The best telescopes for beginner astronomers of all ages

Gaze for days.

Gaze for days. (Depositphotos/)

Since the dawn of time, man has gazed up into the heavens and wondered what those twinkly lights were in the night sky. The fact that we’ve progressed to the point where we’ve walked on a few of those twinkly lights hasn’t diminished our curiosity. But telescopes can be complicated and may turn amateur astronomers off before they even get started.

To that end, we present our choices for the best beginner telescopes—ones that deliver on the star-gazing without burdening you with too much tech.

Ready when you are.

Ready when you are. (Amazon/)

Designed first and foremost to be easy to assemble and begin using, the Meade is an ideal entry-level telescope. Its 70mm refractor is primed are ready for the night sky, but the StarPro is also adept at daytime viewing, so it provides ample opportunity for new users to find their comfort level. It can be assembled in minutes from out of the box to first use, and even has a companion smartphone app that allows you to snap pictures of what you’re seeing through the telescope’s lens. To top it off, all the interchangeable eye pieces can be stored in an accessory holder built into the tripod—so nothing gets lost. It’s all about fun and access over intricate machinery, and that’s what makes it a great starter scope.

Looks imposing, but is here to help.

Looks imposing, but is here to help. (Amazon/)

Digital advancements can make things either more complicated or simpler, but either option requires some comfort level with apps and software. If you’re a beginner who’d rather keep things as analog as possible, check out the Orion. This tabletop reflector telescope weighs just a hair over 23 pounds, making it easy to pick up and move around as needed. You get about 6 inches of aperture, a rocker-arm mount, and a pair of 1.25-inch (32 mm) eyepieces. The “i” in StarBlast 6i stands for “IntelliScope,” which is a built-in system that keeps track of the telescope’s altitude and azimuth (a system for measuring the direction of a celestial object from the observer) and which lets you know when you’re closer to, or farther from, the planet you’re looking for.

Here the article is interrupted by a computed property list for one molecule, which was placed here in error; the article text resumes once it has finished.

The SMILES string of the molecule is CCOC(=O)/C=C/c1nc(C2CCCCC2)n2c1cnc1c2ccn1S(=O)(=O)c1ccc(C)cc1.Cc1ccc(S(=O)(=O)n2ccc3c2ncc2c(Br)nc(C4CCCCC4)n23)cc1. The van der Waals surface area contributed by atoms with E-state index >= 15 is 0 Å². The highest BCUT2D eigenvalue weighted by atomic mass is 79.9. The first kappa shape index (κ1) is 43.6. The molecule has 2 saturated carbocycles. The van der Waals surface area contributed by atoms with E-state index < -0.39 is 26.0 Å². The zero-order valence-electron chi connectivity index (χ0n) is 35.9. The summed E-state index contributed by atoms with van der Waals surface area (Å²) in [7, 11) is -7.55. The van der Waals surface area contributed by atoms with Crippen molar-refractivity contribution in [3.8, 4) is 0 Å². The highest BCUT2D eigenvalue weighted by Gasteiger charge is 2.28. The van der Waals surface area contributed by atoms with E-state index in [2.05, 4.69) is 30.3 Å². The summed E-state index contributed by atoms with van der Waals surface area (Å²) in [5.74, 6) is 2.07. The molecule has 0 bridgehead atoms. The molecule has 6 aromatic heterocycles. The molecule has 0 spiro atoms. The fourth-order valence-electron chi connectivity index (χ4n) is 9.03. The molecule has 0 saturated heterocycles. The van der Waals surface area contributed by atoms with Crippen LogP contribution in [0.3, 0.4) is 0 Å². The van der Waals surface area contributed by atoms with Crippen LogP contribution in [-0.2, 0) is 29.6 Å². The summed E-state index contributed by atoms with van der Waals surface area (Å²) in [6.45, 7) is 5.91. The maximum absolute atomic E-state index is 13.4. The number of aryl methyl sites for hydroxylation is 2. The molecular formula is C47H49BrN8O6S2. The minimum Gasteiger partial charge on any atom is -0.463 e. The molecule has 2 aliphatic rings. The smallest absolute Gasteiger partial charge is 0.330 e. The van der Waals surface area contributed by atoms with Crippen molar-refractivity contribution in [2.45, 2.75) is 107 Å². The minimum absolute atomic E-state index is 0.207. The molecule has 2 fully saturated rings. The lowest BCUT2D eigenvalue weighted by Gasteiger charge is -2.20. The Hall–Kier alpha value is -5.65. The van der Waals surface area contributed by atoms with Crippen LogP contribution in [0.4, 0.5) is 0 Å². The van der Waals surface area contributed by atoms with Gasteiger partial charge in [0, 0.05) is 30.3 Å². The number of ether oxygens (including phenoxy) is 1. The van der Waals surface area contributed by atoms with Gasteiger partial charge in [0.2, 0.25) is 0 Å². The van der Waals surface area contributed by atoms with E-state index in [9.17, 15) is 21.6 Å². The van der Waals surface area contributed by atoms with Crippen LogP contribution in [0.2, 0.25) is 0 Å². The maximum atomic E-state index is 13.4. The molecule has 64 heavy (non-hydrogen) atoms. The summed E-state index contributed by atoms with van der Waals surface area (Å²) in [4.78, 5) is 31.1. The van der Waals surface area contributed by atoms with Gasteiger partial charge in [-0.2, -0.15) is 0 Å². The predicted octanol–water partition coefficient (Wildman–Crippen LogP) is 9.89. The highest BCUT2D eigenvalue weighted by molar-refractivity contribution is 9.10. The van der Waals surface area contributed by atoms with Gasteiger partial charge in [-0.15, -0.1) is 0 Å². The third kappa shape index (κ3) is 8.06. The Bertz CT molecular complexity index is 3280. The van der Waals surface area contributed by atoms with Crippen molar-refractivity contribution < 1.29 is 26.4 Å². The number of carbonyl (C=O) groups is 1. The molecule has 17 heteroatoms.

My First Telescope.

My First Telescope. (Amazon/)

The best way to get them started really young (like age 6 and under), the Educational Insights GeoSafari Jr. is a combination telescope and slide viewer, with an audio function that delivers facts about the objects on the slides (which also includes animals as well as planets). Its talking function features the voice of Emily Dawn Calandrelli, host of Fox’s Xploration Outer Space. The 4x-magnification telescope has a wide binocular eyepiece and doesn’t need to be focused to magnify nearby objects, so it’s easy to use. The telescope also attaches magnetically to a wide, sturdy base. The telescope comes with 24 slides and takes three AA batteries (that are sadly not included).

For the budding field biologist/astronomer.

For the budding field biologist/astronomer. (Amazon/)

The “combo” in question includes a telescope, a microscope, and binoculars. It’s an all-in-one science kit, and a great way for kids to advance their tools along with their skills and interest levels. Although the devices are plastic and won’t have a very long life (especially under heavy usage), they are a great starting point. The telescope has a very small aperture and won’t be able to provide super powerful celestial viewing, but it will deliver nice, colorful views of major bodies.

Let it guide you...

Let it guide you… (Amazon/)

Most advanced telescopes have built-in microprocessors on board with dedicated software code and special-purpose keypads attached to the mount. The Celestron keeps things simple and takes all of those potential confusion out of the mix. Your smartphone or tablet makes a perfectly excellent telescope controller, it turns out. All you need to do is download Celestron’s free SkyPortal app from the Apple App Store or Google Play and you can control it from there. Oh, and it is what’s known as a “Go-To” telescope, which means it actually directs you to major celestial “must-sees.”